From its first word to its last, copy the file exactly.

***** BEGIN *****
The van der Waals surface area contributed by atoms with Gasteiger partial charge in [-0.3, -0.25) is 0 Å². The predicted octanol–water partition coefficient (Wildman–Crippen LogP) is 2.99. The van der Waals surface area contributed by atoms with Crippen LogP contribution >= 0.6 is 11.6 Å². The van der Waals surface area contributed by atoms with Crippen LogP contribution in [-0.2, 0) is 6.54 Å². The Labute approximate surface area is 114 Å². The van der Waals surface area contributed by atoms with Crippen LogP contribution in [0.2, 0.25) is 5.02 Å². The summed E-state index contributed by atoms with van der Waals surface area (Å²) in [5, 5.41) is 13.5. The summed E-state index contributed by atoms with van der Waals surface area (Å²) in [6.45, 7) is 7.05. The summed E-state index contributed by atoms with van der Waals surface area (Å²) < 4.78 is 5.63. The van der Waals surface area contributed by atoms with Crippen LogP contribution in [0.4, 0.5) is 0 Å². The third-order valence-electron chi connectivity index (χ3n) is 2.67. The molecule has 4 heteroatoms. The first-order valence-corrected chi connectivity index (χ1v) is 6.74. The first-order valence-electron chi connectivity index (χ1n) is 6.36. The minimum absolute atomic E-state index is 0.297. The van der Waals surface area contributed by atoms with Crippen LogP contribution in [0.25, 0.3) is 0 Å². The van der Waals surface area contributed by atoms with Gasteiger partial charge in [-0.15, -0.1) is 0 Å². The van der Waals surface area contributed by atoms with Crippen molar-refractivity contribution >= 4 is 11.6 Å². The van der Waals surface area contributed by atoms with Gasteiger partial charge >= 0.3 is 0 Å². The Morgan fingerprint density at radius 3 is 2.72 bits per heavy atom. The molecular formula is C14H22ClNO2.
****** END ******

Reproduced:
The van der Waals surface area contributed by atoms with Gasteiger partial charge in [-0.3, -0.25) is 0 Å². The predicted octanol–water partition coefficient (Wildman–Crippen LogP) is 2.99. The van der Waals surface area contributed by atoms with Crippen LogP contribution >= 0.6 is 11.6 Å². The van der Waals surface area contributed by atoms with Crippen LogP contribution in [-0.2, 0) is 6.54 Å². The Labute approximate surface area is 114 Å². The van der Waals surface area contributed by atoms with Crippen LogP contribution in [0.2, 0.25) is 5.02 Å². The summed E-state index contributed by atoms with van der Waals surface area (Å²) in [5, 5.41) is 13.5. The summed E-state index contributed by atoms with van der Waals surface area (Å²) in [6.45, 7) is 7.05. The summed E-state index contributed by atoms with van der Waals surface area (Å²) < 4.78 is 5.63. The van der Waals surface area contributed by atoms with Crippen LogP contribution in [0.4, 0.5) is 0 Å². The third-order valence-electron chi connectivity index (χ3n) is 2.67. The molecule has 4 heteroatoms. The first-order valence-corrected chi connectivity index (χ1v) is 6.74. The first-order valence-electron chi connectivity index (χ1n) is 6.36. The minimum absolute atomic E-state index is 0.297. The van der Waals surface area contributed by atoms with Crippen LogP contribution in [0.25, 0.3) is 0 Å². The van der Waals surface area contributed by atoms with Gasteiger partial charge in [-0.15, -0.1) is 0 Å². The van der Waals surface area contributed by atoms with Crippen molar-refractivity contribution >= 4 is 11.6 Å². The van der Waals surface area contributed by atoms with Gasteiger partial charge >= 0.3 is 0 Å². The Morgan fingerprint density at radius 3 is 2.72 bits per heavy atom. The molecular formula is C14H22ClNO2.